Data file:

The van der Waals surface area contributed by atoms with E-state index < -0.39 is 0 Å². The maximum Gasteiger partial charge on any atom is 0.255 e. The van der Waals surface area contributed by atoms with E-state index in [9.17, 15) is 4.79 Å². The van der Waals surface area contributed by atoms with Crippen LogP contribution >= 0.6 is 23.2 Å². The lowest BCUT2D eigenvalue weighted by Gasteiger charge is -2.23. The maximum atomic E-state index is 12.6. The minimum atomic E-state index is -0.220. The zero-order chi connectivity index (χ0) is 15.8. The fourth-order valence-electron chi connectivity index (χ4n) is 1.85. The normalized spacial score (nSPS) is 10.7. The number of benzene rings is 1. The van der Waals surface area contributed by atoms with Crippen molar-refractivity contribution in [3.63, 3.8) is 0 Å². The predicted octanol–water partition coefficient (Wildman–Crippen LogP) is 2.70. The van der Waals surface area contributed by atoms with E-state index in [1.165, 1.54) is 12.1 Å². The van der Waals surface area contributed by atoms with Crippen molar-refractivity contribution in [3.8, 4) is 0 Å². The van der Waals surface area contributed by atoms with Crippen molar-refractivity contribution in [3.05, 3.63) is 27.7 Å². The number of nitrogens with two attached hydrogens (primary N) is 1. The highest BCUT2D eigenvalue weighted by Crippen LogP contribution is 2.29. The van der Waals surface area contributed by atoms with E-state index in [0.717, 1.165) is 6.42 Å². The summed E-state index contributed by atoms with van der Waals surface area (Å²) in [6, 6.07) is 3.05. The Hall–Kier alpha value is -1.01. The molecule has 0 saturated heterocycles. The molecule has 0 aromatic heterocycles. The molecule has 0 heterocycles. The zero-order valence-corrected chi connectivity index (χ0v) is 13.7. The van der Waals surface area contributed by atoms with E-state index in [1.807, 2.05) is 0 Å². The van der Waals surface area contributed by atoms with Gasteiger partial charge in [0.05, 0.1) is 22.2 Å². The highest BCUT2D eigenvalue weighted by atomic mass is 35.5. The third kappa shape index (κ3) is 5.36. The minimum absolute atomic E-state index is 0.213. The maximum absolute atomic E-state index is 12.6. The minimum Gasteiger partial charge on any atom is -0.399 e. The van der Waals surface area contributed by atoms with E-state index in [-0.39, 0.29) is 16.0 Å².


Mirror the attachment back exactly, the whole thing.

The van der Waals surface area contributed by atoms with E-state index < -0.39 is 0 Å². The maximum Gasteiger partial charge on any atom is 0.255 e. The van der Waals surface area contributed by atoms with E-state index in [9.17, 15) is 4.79 Å². The van der Waals surface area contributed by atoms with Crippen LogP contribution >= 0.6 is 23.2 Å². The lowest BCUT2D eigenvalue weighted by Gasteiger charge is -2.23. The maximum atomic E-state index is 12.6. The minimum atomic E-state index is -0.220. The zero-order chi connectivity index (χ0) is 15.8. The fourth-order valence-electron chi connectivity index (χ4n) is 1.85. The normalized spacial score (nSPS) is 10.7. The number of benzene rings is 1. The van der Waals surface area contributed by atoms with Crippen molar-refractivity contribution in [3.63, 3.8) is 0 Å². The predicted octanol–water partition coefficient (Wildman–Crippen LogP) is 2.70. The van der Waals surface area contributed by atoms with E-state index in [1.165, 1.54) is 12.1 Å². The van der Waals surface area contributed by atoms with Crippen molar-refractivity contribution in [3.8, 4) is 0 Å². The van der Waals surface area contributed by atoms with Crippen molar-refractivity contribution in [3.05, 3.63) is 27.7 Å². The number of nitrogens with two attached hydrogens (primary N) is 1. The highest BCUT2D eigenvalue weighted by Crippen LogP contribution is 2.29. The van der Waals surface area contributed by atoms with E-state index in [0.717, 1.165) is 6.42 Å². The summed E-state index contributed by atoms with van der Waals surface area (Å²) in [6, 6.07) is 3.05. The Hall–Kier alpha value is -1.01. The molecule has 0 saturated heterocycles. The molecule has 0 aromatic heterocycles. The molecule has 0 heterocycles. The zero-order valence-corrected chi connectivity index (χ0v) is 13.7. The van der Waals surface area contributed by atoms with E-state index in [1.807, 2.05) is 0 Å². The van der Waals surface area contributed by atoms with Gasteiger partial charge in [0.05, 0.1) is 22.2 Å². The highest BCUT2D eigenvalue weighted by atomic mass is 35.5. The third kappa shape index (κ3) is 5.36. The minimum absolute atomic E-state index is 0.213. The maximum absolute atomic E-state index is 12.6. The minimum Gasteiger partial charge on any atom is -0.399 e. The van der Waals surface area contributed by atoms with E-state index in [-0.39, 0.29) is 16.0 Å².